Adding a couple of days onto our North West 200 trip seemed an eminently sensible way of sampling the delights of the west coast of Ireland.  Two days is an injustice, we barely scratched the surface of what this area has to offer.

An early start on the Monday morning after a heavy weekend at the Endurance Legends weekend at Donnington was not ideal, but, needs must.  Despite heading over the 62 early doors, Manchester traffic proved to be something of a nightmare, the road works have narrowed the lanes making filtering impossible.

The fast boat to Dublin from Holyhead deposited us on Gaelic shores early afternoon.  The free for motorbikes tunnel charged us 1.50 euro for the privilege and so the blur began.

The M4 and M6 from east to west are fairly uninteresting, empty but tedious, having already travelled the 180 miles to Holyhead with a similiar number of miles ahead, it was the only viable option to get us to the B&B and out for some food and Guinnness in the evening.

The N59 from Galway to Clifden wets our appetites for southern Irish roads, stunning, open, fast and by and large, well surfaced.  Bumpy at times but none of the potholes we encounter on our home roads, this was repeated throughout the trip, green blur.

Clifden provided a hugely entertaining evening, pricey food in Mannions followed by a fair amount of the dark liquid in Lowry’s bar, accompanied by traditional local music.

Tuesday morning and its raining, not predicted on the forecast, we just have to suck it up.  Like Bambi on ice I point the Zx7 towards Achill Island via the pretty little town of Westport.  A late morning coffee allows the last of the rain to clear and by the time we cross Achill sound the roads are drying and every corner reveals more eye catching scenery.

The satnav struggles to locate our second B&B, out in the boonies, the roads have grass growing down the middle!  We find it by a combination of satnav, google maps and good old fashioned road signs.  Atlantic sea cliffs are a short walk from Ocean Heights, we take some pictures and kick back with a tinnie watching the sun set and the waves break.  A few more cans and looking at the map for the following day completes the evening.

Wednesday dawns clear and bright and after another hearty Irish breakfast we are on our way early to our first stop at Mullaghmore point.  Donegal and Killybegs are both satnav destinations before heading out to Glencolumbekille, taking in the spectacular sea cliffs at Sliabh Liag, risinf 601 meters (1,972Ft) from the North Atlantic, spectacular.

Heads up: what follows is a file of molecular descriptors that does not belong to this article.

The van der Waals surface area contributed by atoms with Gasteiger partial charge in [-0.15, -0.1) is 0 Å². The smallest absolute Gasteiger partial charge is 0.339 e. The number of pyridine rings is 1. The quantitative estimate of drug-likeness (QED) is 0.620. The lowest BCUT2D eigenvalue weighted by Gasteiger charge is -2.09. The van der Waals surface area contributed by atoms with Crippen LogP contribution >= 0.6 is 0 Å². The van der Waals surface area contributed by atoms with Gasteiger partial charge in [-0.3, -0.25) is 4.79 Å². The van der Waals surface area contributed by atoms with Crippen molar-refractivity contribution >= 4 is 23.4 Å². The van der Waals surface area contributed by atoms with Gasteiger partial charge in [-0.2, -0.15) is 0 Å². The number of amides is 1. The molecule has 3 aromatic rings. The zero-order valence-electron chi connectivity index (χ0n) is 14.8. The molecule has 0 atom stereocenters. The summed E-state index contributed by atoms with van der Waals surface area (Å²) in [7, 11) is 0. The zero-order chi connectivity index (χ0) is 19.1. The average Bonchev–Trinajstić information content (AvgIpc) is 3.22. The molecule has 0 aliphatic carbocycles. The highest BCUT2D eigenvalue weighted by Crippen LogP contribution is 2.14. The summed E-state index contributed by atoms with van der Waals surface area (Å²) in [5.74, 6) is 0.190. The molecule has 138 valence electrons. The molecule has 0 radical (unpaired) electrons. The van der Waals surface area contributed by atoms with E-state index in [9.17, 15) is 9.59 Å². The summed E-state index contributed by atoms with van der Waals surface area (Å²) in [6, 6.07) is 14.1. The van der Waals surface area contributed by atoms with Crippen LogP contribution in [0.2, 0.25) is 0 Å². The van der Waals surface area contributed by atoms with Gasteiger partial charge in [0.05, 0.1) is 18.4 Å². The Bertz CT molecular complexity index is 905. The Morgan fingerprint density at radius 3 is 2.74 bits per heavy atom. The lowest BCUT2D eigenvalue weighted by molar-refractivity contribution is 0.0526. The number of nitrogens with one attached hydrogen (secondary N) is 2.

The roads on the peninsular are empty and varied warming us up for the day’s highlight, the R250 from Glenties to Letterkenny.  I can’t do this ribbon of tarmac justice, suffice to say the blur got more blurred at some points.

With 150 miles or so under our belts we headed to Portrush for fish and chips by a direct route via Derry and Colraine.  The third stooge for this trip arrived in Bushmills ten minutes before us having travelled up that day and crossed for Cairnryan to Larne.

Thursday’s forecast does not disappoint.  The warm dry roads letting the riders practice before the evenings three races.  Ballysally roundabout is a great early vantage point as the bikes brake from ridiculous speeds to take the roundabout the wrong way before exiting and heading to our next vantage point, Mathers chicane, Glenn Irwin and Rutter, coming out of Mathers

Practice finishes at three with roads opening briefly allowing us to get to Metropol in in place for the evening races, Supersport, Superstock and Supertwins.  Three great races with Seeley, Hickman and Martin Jessop coming out top in those respective classes.

A leisurely start on Friday has us dropping down to the small harbour at Ballintoy, a natural cove, reinforced against the ravages of the sea providing shelter for small craft and scenery for Game of Thrones.  Breakfast in the harbour cafe at Ballycastle takes us into mid morning, before exploring  the ruins of Kinbane castle with more spectacular views of the rugged coastline.  After the climb back upto the bikes we stop for a breather, bike kit is good for riding bikes and precious little else, certainly not ascending a couple of hundred steps into an otherwise vertical cliff

Saturday’s racing takes place under blue skies with barely a delay in proceedings, we’re back at the cottage by 4.30 to sort out luggage a bikes for the trip home in the morning.

Race 1 – Supersport

  1. Alastair SEELEY, Yamaha – EHA Racing, 27:47.289, 115.906mph
  2. James HILLIER, Kawasaki – Quattro Plant / JG Speedfit, 27:52.850, 115.520mph
  3. Lee JOHNSTON, Honda – Padgett’s Motorcycles, 27:53.135, 115.501mph

Race 2 – Anchor Bar Superbike

  1. Glenn IRWIN, Ducati – Be Wiser Ducati Racing Team, 30:53.529, 121.681mph
  2. Dean HARRISON, Kawasaki – Silicone Engineering Racing, 30:54.546, 121.615mph
  3. Michael RUTTER, BMW – Bathams Racing, 30:56.676, 121.475mph

Race 3 – John M Paterson Supertwin

  1. James COWTON, Kawasaki – McAdoo Kawasaki Racing, 19:50.489, 108.077mph
  2. Jeremy McWILLIAMS, Kawasaki – KMR Kawasaki/IEG Racing, 19:51.091, 108.022mph
  3. Joey THOMPSON, Paton – Team ILR / Mark Coverdale, 19:51.956, 107.944mph

Race 4 – CP Hire Superstock

  1. Alastair SEELEY, BMW – Tyco BMW Motorrad, 26:35.361, 121.131mph
  2. Peter HICKMAN, BMW – Smith’s Racing BMW, 26:35.547, 121.117mph
  3. Dean HARRISON, Kawasaki – Silicone Engineering Racing, 26:36.887, 121.015mph

Race 5 – Merrow Hotel & Spa NW200 Superbike

  1. Glenn IRWIN, Ducati – Be Wiser Ducati Racing Team, 30:43.811, 122.323mph
  2. Michael DUNLOP, BMW – Tyco BMW Motorrad, 30:53.773, 121.665mph
  3. Lee JOHNSTON, Honda – Honda Racing, 30:53.958, 121.653mph

And as I post this, weeks later we have lost Dan Kneen, William Dunlop and Jamie Cowton, from road racing at its best, to road racing at its worst!